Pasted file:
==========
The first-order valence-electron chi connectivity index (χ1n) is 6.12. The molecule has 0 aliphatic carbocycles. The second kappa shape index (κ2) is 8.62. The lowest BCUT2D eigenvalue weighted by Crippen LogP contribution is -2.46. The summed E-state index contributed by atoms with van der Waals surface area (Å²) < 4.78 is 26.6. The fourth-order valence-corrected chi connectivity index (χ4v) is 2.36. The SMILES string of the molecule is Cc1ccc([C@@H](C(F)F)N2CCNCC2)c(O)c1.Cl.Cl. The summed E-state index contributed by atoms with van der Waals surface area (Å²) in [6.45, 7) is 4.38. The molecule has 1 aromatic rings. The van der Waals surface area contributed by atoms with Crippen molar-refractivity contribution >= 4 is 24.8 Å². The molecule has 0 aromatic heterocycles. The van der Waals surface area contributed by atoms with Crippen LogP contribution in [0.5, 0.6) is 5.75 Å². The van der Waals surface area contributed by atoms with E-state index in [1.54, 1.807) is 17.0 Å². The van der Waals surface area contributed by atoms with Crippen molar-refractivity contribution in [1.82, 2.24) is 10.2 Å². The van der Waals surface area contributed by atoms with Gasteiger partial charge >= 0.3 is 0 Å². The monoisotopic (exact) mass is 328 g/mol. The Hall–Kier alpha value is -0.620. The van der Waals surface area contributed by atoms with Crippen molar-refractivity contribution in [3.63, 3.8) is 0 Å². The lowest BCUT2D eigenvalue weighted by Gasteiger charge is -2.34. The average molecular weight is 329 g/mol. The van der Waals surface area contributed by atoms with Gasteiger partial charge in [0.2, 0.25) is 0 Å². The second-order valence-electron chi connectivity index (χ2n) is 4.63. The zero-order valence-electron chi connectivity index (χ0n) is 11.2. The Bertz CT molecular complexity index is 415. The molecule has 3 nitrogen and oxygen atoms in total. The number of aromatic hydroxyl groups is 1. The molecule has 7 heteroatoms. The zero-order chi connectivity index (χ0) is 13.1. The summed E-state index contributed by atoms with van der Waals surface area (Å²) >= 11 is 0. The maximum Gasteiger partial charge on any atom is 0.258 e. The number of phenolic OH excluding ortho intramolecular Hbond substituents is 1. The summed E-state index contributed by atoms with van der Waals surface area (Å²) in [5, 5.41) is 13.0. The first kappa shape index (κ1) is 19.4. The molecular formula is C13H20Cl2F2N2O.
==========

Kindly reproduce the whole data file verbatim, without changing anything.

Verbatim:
The first-order valence-electron chi connectivity index (χ1n) is 6.12. The molecule has 0 aliphatic carbocycles. The second kappa shape index (κ2) is 8.62. The lowest BCUT2D eigenvalue weighted by Crippen LogP contribution is -2.46. The summed E-state index contributed by atoms with van der Waals surface area (Å²) < 4.78 is 26.6. The fourth-order valence-corrected chi connectivity index (χ4v) is 2.36. The SMILES string of the molecule is Cc1ccc([C@@H](C(F)F)N2CCNCC2)c(O)c1.Cl.Cl. The summed E-state index contributed by atoms with van der Waals surface area (Å²) in [6.45, 7) is 4.38. The molecule has 1 aromatic rings. The van der Waals surface area contributed by atoms with Crippen molar-refractivity contribution >= 4 is 24.8 Å². The molecule has 0 aromatic heterocycles. The van der Waals surface area contributed by atoms with Crippen LogP contribution in [0.5, 0.6) is 5.75 Å². The van der Waals surface area contributed by atoms with E-state index in [1.54, 1.807) is 17.0 Å². The van der Waals surface area contributed by atoms with Crippen molar-refractivity contribution in [1.82, 2.24) is 10.2 Å². The van der Waals surface area contributed by atoms with Gasteiger partial charge >= 0.3 is 0 Å². The monoisotopic (exact) mass is 328 g/mol. The Hall–Kier alpha value is -0.620. The van der Waals surface area contributed by atoms with Crippen molar-refractivity contribution in [3.63, 3.8) is 0 Å². The lowest BCUT2D eigenvalue weighted by Gasteiger charge is -2.34. The average molecular weight is 329 g/mol. The van der Waals surface area contributed by atoms with Gasteiger partial charge in [0.2, 0.25) is 0 Å². The second-order valence-electron chi connectivity index (χ2n) is 4.63. The zero-order valence-electron chi connectivity index (χ0n) is 11.2. The Bertz CT molecular complexity index is 415. The molecule has 3 nitrogen and oxygen atoms in total. The number of aromatic hydroxyl groups is 1. The molecule has 7 heteroatoms. The zero-order chi connectivity index (χ0) is 13.1. The summed E-state index contributed by atoms with van der Waals surface area (Å²) >= 11 is 0. The maximum Gasteiger partial charge on any atom is 0.258 e. The number of phenolic OH excluding ortho intramolecular Hbond substituents is 1. The summed E-state index contributed by atoms with van der Waals surface area (Å²) in [5, 5.41) is 13.0. The first kappa shape index (κ1) is 19.4. The molecular formula is C13H20Cl2F2N2O.